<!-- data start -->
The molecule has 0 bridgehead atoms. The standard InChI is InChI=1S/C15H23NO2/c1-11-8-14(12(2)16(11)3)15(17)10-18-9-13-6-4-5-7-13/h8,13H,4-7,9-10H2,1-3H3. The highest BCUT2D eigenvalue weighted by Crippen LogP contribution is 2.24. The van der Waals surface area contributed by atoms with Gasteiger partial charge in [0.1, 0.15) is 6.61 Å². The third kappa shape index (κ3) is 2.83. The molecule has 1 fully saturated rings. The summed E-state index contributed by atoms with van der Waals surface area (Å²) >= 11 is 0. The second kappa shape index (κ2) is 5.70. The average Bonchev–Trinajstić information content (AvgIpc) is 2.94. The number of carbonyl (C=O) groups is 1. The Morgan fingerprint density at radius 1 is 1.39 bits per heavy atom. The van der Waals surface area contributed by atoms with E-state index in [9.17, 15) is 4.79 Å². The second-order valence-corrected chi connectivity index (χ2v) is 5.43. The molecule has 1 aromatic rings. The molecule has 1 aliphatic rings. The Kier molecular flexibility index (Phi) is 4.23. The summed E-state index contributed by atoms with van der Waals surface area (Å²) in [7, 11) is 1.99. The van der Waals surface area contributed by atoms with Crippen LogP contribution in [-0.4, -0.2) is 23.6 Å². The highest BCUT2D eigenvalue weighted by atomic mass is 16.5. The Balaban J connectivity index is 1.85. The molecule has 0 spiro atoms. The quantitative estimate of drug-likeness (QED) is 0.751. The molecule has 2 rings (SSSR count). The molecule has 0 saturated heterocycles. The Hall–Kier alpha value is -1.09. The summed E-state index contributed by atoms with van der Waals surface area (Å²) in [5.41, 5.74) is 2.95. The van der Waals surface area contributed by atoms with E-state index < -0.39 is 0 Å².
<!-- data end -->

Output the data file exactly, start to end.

The molecule has 0 bridgehead atoms. The standard InChI is InChI=1S/C15H23NO2/c1-11-8-14(12(2)16(11)3)15(17)10-18-9-13-6-4-5-7-13/h8,13H,4-7,9-10H2,1-3H3. The highest BCUT2D eigenvalue weighted by Crippen LogP contribution is 2.24. The van der Waals surface area contributed by atoms with Gasteiger partial charge in [0.1, 0.15) is 6.61 Å². The third kappa shape index (κ3) is 2.83. The molecule has 1 fully saturated rings. The summed E-state index contributed by atoms with van der Waals surface area (Å²) >= 11 is 0. The second kappa shape index (κ2) is 5.70. The average Bonchev–Trinajstić information content (AvgIpc) is 2.94. The number of carbonyl (C=O) groups is 1. The Morgan fingerprint density at radius 1 is 1.39 bits per heavy atom. The van der Waals surface area contributed by atoms with E-state index in [9.17, 15) is 4.79 Å². The second-order valence-corrected chi connectivity index (χ2v) is 5.43. The molecule has 1 aromatic rings. The molecule has 1 aliphatic rings. The Kier molecular flexibility index (Phi) is 4.23. The summed E-state index contributed by atoms with van der Waals surface area (Å²) in [7, 11) is 1.99. The van der Waals surface area contributed by atoms with Crippen LogP contribution in [-0.4, -0.2) is 23.6 Å². The highest BCUT2D eigenvalue weighted by atomic mass is 16.5. The Balaban J connectivity index is 1.85. The molecule has 0 spiro atoms. The quantitative estimate of drug-likeness (QED) is 0.751. The molecule has 2 rings (SSSR count). The molecule has 0 saturated heterocycles. The Hall–Kier alpha value is -1.09. The summed E-state index contributed by atoms with van der Waals surface area (Å²) in [5.41, 5.74) is 2.95. The van der Waals surface area contributed by atoms with E-state index < -0.39 is 0 Å².